FirstEnergy Seeks Bankruptcy Protection for Ailing Coal and Nuclear Subsidiaries

Utility FirstEnergy has taken the long-threatened step of filing for bankruptcy protection for its competitive power generation subsidiaries. It’s the latest step for a coal and nuclear power fleet that has become a focus the Trump Administration’s efforts to shift energy policies to favor fossil-fired electricity. 

Saturday’s filing with the U.S. Bankruptcy Court for the Northern District of Ohio seeks Chapter 11 protection for FirstEnergy Solutions (FES), as well as for subsidiaries FirstEnergy Generation and FirstEnergy Nuclear Operating Company. The companies, which operate power plants in the Midwest and mid-Atlantic, hold about $3.8 billion in collective debt, as compared to 2017 revenues of $3.1 billion. 

FirstEnergy’s fleet has been losing money for years, unable to compete against cheap natural gas-fired power, as well as a rising share of low-cost renewable energy. The company warned of possible bankruptcy in its nuclear business in early 2017, and in February of this year, CEO Chuck Jones warned that its power plant subsidiary faced insolvency as early as the next month. 

Saturday’s filing noted that the companies involved have about $3.8 billion of funding indebtedness. By comparison, in December 2017, FES reported total assets, liabilities and capitalization of about $5.5 billion, and revenues of about $3.1 billion. The filing notes that FES and its subsidiaries have more than $550 million in cash, “sufficient to continue normal operations and meet post-petition obligations to employees, suppliers and customers as they come due.” 

Parent company FirstEnergy Corp., which is not part of the bankruptcy filing, also operates 10 regulated utilities providing transmission, distribution and some generation for about 6 million customers in Ohio, Pennsylvania, West Virginia, New Jersey, Maryland and New York. 

Saturday’s bankruptcy filing would appear to cement the company’s shift to becoming an operator of regulated utilities. FirstEnergy received a $2.5 billion boost in equity from investors in January, largely aimed at moving it into regulated businesses. 

FirstEnergy has also responded to its ongoing financial crisis by seeking both state and federal subsidies for its struggling generation fleet, without much success. It has also joined lawsuits seeking to reverse policies it has deemed harmful to coal and nuclear power, including one effort to overturn federal regulations that support demand response that reached the U.S. Supreme Court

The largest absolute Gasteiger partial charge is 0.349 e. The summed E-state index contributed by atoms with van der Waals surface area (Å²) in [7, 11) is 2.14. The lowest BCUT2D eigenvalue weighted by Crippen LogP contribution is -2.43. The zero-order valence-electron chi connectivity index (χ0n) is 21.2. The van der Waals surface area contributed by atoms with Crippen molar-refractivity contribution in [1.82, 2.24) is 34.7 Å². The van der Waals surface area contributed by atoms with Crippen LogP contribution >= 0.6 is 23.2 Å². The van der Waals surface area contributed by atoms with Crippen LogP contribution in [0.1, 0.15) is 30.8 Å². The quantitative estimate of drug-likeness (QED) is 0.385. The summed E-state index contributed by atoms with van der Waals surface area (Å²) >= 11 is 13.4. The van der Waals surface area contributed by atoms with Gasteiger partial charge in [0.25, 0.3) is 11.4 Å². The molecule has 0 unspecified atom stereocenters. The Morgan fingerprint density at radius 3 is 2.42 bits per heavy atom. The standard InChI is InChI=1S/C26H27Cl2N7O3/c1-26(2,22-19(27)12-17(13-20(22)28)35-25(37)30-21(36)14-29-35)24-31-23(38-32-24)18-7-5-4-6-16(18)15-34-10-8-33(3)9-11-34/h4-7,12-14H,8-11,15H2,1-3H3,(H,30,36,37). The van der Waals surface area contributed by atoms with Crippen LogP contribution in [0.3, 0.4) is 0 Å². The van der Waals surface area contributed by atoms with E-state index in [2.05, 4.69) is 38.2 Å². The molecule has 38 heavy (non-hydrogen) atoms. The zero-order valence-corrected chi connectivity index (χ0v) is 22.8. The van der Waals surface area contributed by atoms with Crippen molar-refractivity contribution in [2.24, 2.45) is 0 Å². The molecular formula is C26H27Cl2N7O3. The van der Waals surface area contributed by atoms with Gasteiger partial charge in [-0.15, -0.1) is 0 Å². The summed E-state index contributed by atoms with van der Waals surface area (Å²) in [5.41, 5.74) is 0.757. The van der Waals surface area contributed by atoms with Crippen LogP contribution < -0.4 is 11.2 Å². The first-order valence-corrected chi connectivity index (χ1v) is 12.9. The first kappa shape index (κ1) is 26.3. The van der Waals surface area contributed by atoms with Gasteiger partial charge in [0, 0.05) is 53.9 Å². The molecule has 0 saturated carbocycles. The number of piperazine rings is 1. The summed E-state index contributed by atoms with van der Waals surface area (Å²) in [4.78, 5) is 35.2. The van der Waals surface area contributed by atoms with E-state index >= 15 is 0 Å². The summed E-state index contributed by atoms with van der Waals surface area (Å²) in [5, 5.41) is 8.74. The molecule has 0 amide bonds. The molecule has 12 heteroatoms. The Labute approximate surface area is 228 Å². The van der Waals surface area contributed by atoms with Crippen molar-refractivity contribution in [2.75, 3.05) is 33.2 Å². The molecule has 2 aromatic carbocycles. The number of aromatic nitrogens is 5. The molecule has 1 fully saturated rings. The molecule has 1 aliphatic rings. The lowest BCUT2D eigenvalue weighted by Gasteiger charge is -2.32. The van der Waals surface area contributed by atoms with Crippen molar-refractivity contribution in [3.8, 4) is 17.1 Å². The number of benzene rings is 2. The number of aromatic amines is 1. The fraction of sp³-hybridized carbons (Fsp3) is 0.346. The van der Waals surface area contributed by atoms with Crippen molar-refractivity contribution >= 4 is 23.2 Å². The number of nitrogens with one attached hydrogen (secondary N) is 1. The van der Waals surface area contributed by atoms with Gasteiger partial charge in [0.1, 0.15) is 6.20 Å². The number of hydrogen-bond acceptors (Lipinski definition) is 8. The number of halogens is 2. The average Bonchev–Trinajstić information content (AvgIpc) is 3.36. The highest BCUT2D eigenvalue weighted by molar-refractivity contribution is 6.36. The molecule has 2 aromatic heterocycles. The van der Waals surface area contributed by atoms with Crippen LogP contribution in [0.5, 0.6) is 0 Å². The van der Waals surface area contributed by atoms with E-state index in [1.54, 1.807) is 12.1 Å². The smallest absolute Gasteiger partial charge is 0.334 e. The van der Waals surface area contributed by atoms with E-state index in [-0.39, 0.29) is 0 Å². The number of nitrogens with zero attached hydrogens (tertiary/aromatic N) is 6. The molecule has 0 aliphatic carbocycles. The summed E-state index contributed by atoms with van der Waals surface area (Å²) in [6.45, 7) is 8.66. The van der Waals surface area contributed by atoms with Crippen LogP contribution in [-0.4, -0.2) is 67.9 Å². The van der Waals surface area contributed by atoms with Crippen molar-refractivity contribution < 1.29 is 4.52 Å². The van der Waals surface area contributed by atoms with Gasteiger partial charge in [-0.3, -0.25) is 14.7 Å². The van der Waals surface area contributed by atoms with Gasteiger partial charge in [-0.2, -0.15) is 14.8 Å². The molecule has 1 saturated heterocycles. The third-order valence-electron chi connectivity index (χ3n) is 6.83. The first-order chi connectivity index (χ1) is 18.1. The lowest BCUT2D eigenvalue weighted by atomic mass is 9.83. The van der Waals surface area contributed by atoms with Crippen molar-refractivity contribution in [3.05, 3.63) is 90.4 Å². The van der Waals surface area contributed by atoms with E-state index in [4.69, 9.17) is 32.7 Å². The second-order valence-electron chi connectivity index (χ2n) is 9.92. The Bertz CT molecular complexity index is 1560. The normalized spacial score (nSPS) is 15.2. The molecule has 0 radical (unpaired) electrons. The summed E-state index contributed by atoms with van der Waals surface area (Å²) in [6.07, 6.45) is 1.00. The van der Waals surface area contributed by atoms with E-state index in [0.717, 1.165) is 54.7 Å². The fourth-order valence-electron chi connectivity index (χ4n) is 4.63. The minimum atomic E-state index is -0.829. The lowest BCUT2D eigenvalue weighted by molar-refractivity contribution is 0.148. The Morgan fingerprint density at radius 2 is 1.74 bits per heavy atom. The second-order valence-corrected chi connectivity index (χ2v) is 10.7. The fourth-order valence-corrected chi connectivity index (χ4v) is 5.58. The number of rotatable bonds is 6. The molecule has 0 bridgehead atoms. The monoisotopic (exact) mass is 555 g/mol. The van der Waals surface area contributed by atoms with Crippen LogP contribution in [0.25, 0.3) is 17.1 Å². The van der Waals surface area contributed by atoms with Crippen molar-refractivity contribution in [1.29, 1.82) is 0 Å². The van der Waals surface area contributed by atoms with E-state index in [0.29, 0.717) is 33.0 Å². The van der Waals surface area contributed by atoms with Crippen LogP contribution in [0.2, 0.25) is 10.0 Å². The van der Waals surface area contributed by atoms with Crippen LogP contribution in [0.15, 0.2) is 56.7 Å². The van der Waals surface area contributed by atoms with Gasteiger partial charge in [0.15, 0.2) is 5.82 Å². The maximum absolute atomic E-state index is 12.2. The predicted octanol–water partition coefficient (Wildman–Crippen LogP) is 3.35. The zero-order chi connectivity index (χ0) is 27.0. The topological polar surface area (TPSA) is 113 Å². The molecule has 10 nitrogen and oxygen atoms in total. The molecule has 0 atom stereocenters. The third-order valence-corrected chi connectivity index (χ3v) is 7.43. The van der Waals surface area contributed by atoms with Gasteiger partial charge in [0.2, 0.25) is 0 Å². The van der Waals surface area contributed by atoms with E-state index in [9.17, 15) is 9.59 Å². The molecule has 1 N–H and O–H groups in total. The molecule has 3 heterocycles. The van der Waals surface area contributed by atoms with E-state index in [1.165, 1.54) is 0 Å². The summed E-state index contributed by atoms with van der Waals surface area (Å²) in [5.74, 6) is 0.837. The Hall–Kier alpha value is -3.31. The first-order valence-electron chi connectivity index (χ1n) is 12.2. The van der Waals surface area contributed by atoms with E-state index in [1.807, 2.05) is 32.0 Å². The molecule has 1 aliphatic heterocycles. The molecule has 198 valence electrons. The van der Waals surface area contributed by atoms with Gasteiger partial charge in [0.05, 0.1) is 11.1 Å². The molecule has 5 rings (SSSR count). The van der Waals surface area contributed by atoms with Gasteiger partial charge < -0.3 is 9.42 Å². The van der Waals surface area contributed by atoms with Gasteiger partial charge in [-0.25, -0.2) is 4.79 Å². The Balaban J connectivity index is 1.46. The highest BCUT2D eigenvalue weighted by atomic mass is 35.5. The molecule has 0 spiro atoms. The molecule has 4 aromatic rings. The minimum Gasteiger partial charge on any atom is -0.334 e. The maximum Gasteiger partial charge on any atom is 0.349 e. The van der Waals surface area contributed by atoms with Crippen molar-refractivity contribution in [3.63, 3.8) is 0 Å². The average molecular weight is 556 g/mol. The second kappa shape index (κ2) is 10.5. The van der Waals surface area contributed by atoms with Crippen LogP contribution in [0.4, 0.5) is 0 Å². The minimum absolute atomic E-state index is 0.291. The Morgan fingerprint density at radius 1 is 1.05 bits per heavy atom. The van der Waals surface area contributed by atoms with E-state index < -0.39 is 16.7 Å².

FirstEnergy’s woes have also become the focus of a concerted effort by Trump Administration officials to rewrite federal energy regulations in ways that would provide extra payments to its struggling power plants, largely at the cost of increased energy prices and reduced competitiveness for renewables.

That includes Energy Secretary Rick Perry’s Federal notice of public rule making (NOPR) which sought out-of-market payments for power plants with 90 days of fuel supply — something only coal and nuclear power plants have — on the grounds that the grid could fail without them. 

The NOPR, which was denied by the Federal Energy Regulatory Commission in January, appears to have been influenced by Perry’s association with coal company CEO and owner Robert Murray, an outspoken financial supporter of Donald Trump’s presidential campaign. 

Murray Energy, which counts FirstEnergy as its largest customer, has long argued that the coal industry deserves regulatory relief from market forces, environmental laws and other constraints. Last year, the company sought federal emergency relief for its own operations, claiming that it faced bankruptcy if FirstEnergy’s plants closed. While the request was denied, Perry’s NOPR was seen by some industry watchers as a backdoor attempt to fulfill the company’s request for financial relief for its biggest customer. 

On Friday, FirstEnergy followed Murray Energy in asking DOE to provide financial relief to its power plants under its rarely-used authority under Section 202(c) of the Federal Power Act to intervene in energy markets and respond to power grid reliability emergencies. The petition was widely criticized by energy industry groups, consumer and environmental advocates, and competitors such as NRG Energy, as a last-ditch attempt to save the company from insolvency. 

FirstEnergy also warned the FERC last week that it plans to close three nuclear power plants in the next three years. FirstEnergy will retain a handful of competitive generators under its bankruptcy plan, but expects to close or sell most in the next 18 months. 

FirstEnergy’s bankruptcy filing comes amid a rash of coal power plant retirements across the country. According to data from the Sierra Club and the Energy Information Administration, more coal capacity closed in the first 45 days of 2018 than in the first three years of the Obama administration. An important milestone was reached in February when the number of coal plants closed or planned for retirement hit 262, surpassing the 261 coal-fired power plants still operating in the United States.

Dick Munson, director of the Midwest Clean Energy for Environmental Defense Fund, said in an email that FirstEnergy Solutions’ bankruptcy “shows that markets work, as does the company’s decision to close its uneconomic nuclear reactors.”

“Investors and executives, not customers, should pay for a company’s bad business decisions,” he said. “We’ll be keeping a close eye on FirstEnergy to make sure it doesn’t try to use the bankruptcy as an excuse to avoid its responsibilities, like decommissioning its reactors and cleaning up coal-ash pollution.”

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